After the transcendence of Di Fara’s, we knew our search would have some kind of lull. After that fateful Sunday our quest changed directions, conceptually and literally. We called up our friend Paul who grew up on Staten Island, the place nobody from Manhattan goes--maybe for the free ferry ride by the Statue of Liberty, then right back again to Manhattan.
Like any local New Yorker, Paul has opinions when it comes to a slice. When we asked for his advice about where to go on Staten, he had an immediate answer.
On a blistery, winter, half-asleep morning, we took the Lexington Avenue line all the way to the pier, bought a coffee, and jumped the big, empty ferry. As Paul regaled us with the horror story three years ago involving a drunk captain ramming the ferry into the dock and decapitating passengers, the Statue of Liberty sailed by the window, the coffee perked us up, the Island loomed closer.
Staten itself is both beautiful and oddly manufactured. We took a short walk to Paul’s neighborhood past big, old beautiful Victorian homes, next to cookie-cutter townhome developments. Paul’s father drove us to Denino’s with a short tour of the neighborhood along the way. We slipped in the back entrance and grabbed a table.
It’s a family joint. Post-game little leaguers are yakking about the game over tiny plastic glasses of Coke, and the waitress treats you like a friend. Paul eyed various clientele who he saw in tables on the outskirts, remembering them from high school.
Denino’s puts the cheese down first, which bakes itself into the crust; the sauce goes on splotches on top of that. It makes for a very different experience as you mouthful your way through the slice.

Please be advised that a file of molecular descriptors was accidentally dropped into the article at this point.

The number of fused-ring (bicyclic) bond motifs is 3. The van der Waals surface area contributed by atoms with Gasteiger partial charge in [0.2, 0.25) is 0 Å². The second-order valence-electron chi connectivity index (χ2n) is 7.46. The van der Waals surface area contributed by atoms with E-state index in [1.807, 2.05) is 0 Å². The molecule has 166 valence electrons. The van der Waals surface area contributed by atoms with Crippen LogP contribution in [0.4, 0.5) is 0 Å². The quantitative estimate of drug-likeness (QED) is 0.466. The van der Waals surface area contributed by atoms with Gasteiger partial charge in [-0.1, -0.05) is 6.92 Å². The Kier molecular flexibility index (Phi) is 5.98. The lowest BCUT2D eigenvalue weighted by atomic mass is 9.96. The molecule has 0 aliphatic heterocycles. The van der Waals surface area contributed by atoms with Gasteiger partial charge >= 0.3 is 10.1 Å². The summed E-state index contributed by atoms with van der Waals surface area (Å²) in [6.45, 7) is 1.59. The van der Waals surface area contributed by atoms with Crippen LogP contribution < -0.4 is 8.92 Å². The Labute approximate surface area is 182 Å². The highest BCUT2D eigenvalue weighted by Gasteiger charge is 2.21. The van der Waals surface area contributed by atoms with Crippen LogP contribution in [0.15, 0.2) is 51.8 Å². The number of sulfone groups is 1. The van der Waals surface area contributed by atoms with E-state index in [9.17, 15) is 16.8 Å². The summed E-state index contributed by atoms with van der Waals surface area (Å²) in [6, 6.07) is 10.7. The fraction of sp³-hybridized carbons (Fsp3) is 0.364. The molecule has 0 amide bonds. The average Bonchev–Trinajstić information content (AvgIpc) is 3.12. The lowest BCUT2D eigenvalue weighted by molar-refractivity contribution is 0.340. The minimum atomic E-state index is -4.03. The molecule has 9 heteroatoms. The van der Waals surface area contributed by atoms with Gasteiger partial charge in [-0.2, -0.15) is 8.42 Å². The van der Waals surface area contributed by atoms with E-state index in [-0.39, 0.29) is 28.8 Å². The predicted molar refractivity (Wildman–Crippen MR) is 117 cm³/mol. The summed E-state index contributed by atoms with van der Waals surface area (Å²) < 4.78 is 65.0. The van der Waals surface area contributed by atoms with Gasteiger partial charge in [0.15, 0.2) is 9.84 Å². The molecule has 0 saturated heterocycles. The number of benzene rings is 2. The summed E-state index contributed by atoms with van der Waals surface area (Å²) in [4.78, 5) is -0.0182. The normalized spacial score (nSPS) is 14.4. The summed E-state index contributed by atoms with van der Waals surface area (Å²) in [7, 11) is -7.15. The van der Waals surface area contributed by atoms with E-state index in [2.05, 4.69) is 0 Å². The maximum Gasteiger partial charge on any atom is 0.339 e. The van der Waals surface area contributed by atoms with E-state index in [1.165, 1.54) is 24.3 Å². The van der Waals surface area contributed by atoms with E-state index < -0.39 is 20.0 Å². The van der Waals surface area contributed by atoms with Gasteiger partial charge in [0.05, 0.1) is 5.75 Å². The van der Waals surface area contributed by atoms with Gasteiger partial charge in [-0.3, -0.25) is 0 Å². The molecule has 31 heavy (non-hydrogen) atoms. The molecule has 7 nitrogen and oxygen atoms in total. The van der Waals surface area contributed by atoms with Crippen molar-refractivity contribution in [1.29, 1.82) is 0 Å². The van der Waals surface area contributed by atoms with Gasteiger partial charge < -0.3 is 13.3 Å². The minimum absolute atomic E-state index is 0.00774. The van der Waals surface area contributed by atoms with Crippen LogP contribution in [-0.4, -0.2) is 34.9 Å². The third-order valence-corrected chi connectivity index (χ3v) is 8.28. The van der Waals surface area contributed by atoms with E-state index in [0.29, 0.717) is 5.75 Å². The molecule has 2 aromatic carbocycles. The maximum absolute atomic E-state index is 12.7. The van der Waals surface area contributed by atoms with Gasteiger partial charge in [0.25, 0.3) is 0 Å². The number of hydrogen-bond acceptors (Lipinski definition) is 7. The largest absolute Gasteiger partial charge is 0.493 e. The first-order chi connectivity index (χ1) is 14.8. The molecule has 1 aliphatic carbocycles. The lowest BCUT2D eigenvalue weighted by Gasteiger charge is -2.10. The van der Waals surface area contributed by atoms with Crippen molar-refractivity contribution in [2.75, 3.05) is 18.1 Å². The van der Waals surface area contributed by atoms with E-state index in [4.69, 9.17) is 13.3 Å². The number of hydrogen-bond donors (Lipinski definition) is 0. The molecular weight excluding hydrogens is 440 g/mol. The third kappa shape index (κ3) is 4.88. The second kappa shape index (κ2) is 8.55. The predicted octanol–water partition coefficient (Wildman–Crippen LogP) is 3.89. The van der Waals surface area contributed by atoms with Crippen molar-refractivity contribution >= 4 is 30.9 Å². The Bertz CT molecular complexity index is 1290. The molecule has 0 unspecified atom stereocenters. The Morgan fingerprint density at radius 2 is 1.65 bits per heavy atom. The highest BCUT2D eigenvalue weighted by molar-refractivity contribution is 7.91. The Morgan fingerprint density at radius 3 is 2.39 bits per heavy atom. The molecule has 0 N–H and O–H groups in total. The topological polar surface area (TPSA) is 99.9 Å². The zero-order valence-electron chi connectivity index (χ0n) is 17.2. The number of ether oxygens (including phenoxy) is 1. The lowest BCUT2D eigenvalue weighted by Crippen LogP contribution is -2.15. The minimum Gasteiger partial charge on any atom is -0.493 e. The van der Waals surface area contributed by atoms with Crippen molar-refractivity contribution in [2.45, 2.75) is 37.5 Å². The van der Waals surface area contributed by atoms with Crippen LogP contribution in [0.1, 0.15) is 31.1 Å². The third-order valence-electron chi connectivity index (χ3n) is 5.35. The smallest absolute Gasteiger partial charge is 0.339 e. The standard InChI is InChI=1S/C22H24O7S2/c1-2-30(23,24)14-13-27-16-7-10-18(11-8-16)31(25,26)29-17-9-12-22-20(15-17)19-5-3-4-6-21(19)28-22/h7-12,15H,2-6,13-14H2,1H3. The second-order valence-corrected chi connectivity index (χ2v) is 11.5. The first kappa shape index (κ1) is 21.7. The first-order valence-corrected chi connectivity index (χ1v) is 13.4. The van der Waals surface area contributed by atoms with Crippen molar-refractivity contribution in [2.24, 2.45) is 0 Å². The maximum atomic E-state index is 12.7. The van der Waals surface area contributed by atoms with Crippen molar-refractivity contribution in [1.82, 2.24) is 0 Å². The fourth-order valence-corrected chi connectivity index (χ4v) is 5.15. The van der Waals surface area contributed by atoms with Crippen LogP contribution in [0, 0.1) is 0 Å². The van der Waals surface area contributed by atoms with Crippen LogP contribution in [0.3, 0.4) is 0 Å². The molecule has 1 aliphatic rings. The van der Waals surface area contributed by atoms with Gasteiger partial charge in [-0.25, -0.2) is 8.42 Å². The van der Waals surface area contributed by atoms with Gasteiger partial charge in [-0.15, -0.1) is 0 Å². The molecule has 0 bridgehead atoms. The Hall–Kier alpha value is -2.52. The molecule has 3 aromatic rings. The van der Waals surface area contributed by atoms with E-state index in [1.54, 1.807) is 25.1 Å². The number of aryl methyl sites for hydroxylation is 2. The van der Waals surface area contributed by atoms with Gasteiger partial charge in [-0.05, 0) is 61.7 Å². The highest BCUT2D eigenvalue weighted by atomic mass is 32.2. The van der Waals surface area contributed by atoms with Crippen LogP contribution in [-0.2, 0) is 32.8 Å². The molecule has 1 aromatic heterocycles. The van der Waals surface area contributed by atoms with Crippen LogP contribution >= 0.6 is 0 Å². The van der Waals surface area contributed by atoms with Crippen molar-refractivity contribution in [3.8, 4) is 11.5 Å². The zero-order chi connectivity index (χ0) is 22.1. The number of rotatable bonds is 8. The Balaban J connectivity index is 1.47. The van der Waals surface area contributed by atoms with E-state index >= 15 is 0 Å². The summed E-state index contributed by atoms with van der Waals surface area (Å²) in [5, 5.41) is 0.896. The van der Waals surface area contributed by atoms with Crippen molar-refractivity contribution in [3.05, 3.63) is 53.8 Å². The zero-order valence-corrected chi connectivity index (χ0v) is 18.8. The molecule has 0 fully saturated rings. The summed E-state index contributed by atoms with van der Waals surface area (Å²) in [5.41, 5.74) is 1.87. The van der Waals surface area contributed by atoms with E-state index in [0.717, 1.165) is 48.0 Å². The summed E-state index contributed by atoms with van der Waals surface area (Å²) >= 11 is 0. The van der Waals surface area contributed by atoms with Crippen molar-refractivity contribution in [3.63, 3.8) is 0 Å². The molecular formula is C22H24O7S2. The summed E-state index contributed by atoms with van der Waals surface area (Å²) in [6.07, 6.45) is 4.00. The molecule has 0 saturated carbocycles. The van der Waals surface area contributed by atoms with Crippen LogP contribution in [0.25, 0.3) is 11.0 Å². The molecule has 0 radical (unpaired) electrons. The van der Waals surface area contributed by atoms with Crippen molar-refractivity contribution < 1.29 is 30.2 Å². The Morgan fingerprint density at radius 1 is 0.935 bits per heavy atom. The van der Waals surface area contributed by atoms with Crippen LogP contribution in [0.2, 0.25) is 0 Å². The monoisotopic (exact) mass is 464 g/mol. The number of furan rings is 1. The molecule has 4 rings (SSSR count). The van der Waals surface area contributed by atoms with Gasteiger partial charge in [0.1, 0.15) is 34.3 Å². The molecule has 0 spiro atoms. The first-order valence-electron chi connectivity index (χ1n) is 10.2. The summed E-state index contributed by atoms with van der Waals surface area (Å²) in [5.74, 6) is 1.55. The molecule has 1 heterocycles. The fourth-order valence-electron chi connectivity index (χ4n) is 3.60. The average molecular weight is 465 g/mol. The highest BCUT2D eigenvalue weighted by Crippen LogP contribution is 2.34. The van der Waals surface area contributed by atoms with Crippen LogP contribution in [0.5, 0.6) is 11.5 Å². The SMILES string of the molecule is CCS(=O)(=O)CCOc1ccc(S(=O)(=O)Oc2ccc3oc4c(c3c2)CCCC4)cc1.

Denino’s is proper sit-down, and you can’t get a slice. While we were tempted by the catch-all “garbage pie” (and Paul made sure that we understood how good it was), a simple half-pepperoni was the choice. We began with some fried Calamari--in part homage to Jeffery Steingarten’s C.I. (Calamari Index) which he claims is an accurate measure of how progressive Americans are eating these days. If you can get them to eat a slimy cuttlefish (albeit fried with marinara sauce, like a mozzarella stick), you’re doing okay. In no time the pie was there and we started leaning in and back, snapping pictures (can picture-taking on a digital camera really be called “snapping”?). Meanwhile, Paul got impatient and began putting a slice in his mouth. We stashed the camera away and followed suit.
The crust is perfect. Oh. God. the. crust. This is the crust we’ve been looking for. Sharp, simple, thin. Economical, the opposite of fluffy and bread-like. Flat, magically crispy and yet not hard. Denino’s puts the cheese down first, which bakes itself into the crust; the sauce goes on splotches on top of that. It makes for a very different experience as you mouthful your way through the slice.
Some people say the crust is what matters. “Sauce is essentially sauce, and cheese is cheese,” they say. In one way, and especially in this moment, they’re right. This took pizza in a whole different direction. Denino's convinced us that if one part of the pizza is absolutely stellar, the whole pie is good. This is absolutely a destination pizza place. Skip the corner Manhattan joint and seek some adventure.
524 Port Richmond Ave, Staten Island, NYPizza, Pizza Week, Restaurants, Statan Island
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